Regime asks UN to investigate possible opposition war crimes but western diplomats say there is no confirmation that chemical weapons have been used by either side.
Syria lobs accusations of chemical weapons attacks by rebels
UNITED NATIONS // Syria yesterday called on the UN secretary general to set up an "independent" investigation into its claims that opposition rebels have used chemical weapons in an attack, its UN envoy said.
Rebels in northern Syria denied the claim and blamed regime forces for Tuesday's missile attack on Khan Al Assad village in the northern Aleppo province that killed 31 people.
Western diplomats said that there was no confirmation that chemical weapons had been used by either side in the two-year-old conflict.
Syria's UN ambassador, Bashar Ja'afari, said yesterday he had requested the secretary-general, Ban Ki Moon, "to form a specialised, independent and neutral technical mission to investigate the use by the terrorist groups operating in Syria of chemical weapons yesterday against civilians in the town of Khan Al Assad in Aleppo." The Syrian government refers to the rebels as "terrorists".
Mr Ja'afari said Syria asked the secretary-general for assistance "in a sign of good faith, good will, good intentions" to the international community, international public opinion and the Syrian people.
He said that the Syrian government had sent a letter to the secretary-general and the UN Security Council in December warning of the possible use of chemical weapons by rebel groups who would then accuse the government of a chemical weapons attack.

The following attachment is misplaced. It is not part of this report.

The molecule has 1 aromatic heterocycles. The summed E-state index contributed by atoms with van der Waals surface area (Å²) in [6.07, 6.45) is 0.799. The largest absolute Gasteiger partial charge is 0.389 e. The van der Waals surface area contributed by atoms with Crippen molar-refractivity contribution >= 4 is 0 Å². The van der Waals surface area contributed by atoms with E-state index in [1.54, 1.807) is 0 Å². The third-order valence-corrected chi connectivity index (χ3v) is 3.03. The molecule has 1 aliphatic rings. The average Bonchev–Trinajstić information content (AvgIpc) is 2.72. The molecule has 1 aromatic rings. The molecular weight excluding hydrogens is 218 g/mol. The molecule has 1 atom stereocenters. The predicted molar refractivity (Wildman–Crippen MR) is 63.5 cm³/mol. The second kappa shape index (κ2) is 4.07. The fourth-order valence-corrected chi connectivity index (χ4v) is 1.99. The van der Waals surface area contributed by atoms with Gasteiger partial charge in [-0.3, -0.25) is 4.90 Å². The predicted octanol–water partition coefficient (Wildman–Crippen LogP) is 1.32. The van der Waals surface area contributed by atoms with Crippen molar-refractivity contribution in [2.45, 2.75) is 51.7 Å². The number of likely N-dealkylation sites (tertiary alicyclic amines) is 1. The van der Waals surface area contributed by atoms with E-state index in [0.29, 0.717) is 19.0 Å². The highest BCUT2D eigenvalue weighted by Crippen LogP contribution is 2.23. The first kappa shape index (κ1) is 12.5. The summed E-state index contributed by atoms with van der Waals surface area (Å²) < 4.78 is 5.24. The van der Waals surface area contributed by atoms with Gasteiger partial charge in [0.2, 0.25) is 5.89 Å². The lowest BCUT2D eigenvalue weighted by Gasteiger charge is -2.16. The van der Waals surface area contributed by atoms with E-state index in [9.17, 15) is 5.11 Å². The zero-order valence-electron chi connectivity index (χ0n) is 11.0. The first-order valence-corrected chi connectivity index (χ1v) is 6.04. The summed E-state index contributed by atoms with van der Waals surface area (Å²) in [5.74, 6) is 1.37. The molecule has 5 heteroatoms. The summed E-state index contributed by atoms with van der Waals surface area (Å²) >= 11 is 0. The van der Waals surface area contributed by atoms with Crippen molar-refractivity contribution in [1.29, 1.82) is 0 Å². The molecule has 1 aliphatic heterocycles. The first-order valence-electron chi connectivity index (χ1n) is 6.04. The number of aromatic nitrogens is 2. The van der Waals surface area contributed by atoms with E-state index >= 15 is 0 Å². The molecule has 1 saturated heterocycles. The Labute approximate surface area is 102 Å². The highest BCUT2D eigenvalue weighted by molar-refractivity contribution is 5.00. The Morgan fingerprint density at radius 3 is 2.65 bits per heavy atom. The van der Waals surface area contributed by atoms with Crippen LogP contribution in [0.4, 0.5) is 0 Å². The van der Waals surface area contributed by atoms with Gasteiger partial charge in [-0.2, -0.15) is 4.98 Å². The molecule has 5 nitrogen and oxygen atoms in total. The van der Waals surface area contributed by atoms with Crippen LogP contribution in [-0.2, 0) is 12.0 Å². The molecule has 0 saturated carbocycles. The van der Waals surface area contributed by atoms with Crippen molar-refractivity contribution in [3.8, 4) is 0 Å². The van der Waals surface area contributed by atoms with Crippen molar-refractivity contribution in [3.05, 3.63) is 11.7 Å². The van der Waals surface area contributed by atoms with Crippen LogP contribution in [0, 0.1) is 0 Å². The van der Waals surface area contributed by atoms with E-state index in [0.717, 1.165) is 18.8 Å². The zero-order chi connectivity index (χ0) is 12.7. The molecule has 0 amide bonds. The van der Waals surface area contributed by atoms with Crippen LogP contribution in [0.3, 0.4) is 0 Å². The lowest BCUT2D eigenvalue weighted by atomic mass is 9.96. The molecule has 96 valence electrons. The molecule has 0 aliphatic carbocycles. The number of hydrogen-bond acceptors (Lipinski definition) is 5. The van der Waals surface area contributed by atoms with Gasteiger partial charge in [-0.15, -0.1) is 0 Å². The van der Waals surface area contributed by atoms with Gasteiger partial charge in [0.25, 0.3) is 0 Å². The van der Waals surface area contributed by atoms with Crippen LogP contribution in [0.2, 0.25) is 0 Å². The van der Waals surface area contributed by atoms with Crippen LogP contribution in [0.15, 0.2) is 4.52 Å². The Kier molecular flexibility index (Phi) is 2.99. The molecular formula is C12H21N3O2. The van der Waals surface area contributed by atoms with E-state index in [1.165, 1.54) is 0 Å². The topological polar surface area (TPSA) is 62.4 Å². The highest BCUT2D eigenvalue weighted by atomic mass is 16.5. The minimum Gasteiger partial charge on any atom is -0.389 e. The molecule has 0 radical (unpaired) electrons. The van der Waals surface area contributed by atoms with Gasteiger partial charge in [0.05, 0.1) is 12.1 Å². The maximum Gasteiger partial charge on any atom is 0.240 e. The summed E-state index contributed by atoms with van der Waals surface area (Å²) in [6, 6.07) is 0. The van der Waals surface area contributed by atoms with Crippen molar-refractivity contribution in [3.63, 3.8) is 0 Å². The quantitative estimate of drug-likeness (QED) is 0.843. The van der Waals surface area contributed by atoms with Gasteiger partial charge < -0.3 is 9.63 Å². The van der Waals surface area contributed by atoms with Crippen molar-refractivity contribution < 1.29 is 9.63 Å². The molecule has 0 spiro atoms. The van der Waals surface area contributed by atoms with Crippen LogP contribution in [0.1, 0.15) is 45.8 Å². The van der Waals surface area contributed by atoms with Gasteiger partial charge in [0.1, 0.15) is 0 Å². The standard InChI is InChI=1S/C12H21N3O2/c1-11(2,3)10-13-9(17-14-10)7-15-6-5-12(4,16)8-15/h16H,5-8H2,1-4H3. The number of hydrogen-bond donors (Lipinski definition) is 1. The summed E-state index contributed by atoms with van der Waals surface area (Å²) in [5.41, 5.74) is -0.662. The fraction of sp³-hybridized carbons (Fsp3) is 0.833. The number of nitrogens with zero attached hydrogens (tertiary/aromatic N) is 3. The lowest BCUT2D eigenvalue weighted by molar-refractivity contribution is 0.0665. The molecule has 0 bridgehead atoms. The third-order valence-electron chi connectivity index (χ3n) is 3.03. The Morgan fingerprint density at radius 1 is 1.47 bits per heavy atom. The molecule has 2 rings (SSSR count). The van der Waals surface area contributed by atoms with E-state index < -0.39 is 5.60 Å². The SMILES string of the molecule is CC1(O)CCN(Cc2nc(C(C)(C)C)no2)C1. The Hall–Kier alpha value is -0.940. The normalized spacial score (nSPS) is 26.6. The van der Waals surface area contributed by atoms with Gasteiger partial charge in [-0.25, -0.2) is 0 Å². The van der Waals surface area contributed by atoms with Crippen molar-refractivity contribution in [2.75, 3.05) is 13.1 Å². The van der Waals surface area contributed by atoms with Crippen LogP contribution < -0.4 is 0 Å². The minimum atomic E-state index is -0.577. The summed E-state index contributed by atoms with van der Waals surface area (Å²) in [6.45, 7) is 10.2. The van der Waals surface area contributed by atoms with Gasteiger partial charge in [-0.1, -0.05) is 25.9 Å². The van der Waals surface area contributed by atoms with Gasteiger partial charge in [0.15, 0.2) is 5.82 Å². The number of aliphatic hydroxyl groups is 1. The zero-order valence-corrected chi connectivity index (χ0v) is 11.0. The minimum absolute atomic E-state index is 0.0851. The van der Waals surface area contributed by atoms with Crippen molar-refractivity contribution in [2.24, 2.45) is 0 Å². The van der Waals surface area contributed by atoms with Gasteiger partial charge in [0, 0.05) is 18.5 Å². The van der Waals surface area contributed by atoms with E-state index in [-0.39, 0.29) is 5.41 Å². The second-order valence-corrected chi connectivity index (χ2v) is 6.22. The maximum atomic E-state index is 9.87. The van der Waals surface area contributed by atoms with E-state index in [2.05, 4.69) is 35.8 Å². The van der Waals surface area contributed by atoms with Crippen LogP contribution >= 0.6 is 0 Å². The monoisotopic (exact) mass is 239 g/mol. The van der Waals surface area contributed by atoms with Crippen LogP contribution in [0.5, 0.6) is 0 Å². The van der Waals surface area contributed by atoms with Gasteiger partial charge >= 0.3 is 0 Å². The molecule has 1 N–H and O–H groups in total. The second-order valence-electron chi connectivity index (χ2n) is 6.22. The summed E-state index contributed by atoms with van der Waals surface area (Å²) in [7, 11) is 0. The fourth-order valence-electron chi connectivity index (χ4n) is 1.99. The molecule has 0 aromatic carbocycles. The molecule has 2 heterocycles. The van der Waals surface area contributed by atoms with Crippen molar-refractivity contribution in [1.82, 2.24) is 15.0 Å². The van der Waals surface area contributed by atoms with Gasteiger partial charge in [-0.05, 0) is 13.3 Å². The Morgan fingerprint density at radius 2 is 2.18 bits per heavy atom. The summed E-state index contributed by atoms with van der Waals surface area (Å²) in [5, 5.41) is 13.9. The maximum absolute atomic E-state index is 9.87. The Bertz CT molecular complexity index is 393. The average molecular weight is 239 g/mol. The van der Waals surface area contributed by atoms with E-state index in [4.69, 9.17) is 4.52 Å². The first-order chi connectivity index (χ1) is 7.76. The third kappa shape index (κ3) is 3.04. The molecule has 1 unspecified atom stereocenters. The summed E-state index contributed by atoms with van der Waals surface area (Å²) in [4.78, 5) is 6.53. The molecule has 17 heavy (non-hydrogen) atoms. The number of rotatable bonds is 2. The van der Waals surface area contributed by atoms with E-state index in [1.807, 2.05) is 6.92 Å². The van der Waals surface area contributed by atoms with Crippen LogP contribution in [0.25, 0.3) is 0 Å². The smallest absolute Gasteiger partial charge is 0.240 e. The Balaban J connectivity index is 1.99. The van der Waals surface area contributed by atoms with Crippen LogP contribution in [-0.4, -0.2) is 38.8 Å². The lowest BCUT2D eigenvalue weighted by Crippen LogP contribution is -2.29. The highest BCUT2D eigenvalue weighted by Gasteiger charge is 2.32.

"The Syrian government, if it had such weapons, will never use them against its own population," Mr Ja'afari said.
UN Security Council nations are remaining cautious about the claims from both sides.
"We simply don't have any information to corroborate, verify, substantiate" the allegations by either side, a senior UN diplomat said.
The US ambassador to Syria told Congress yesterday that there is so far no evidence to back reports that chemical weapons were used.
"So far, we have no evidence which substantiates the reports that chemical weapons were used ... But I want to underline that we are looking very carefully at these reports," Robert Ford, who was recalled from Damascus in February 2012, said.
"We view this issue with extreme seriousness," Mr Ford told the congressional hearing. "Right now we are trying to verify the reports we have seen recently about the use.
"There are reports about them being used both in the north and in the Damascus suburbs," he said.
Barack Obama, the US president, has warned there would be consequences if Syria used chemical weapons, but has not spelt out what those would be. Mike Rogers, the chairman of the US house of representatives's intelligence committee, told CBS This Morning that the US knows "there has been some forensic evidence that at least small quantities" of chemical weapons may have been used in Syria.
Denis McDonough, the White House chief of staff, said the US would not stand by if it turned out the regime had used chemical weapons, but he declined to say whether he believed the reports could be true.
"If this is substantiated, it does suggest ... that this is a game-changer. And we will act accordingly," Mr McDonough told CNN. "This is something we take very, very seriously."
Israel's intelligence minister said yesterday that his country was concerned about the purported use of chemical agents in Syria.
"It's clear that chemical weapons have been used against civilians by the rebels or by the government," Youval Steinitz told Israeli Army Radio.
"This is very concerning for us and we must deal with it urgently."
Russia and Iran, both allies of Mr Al Assad, said they had received information proving rebels had used chemical agents.
* Agence France-Presse and Associated Press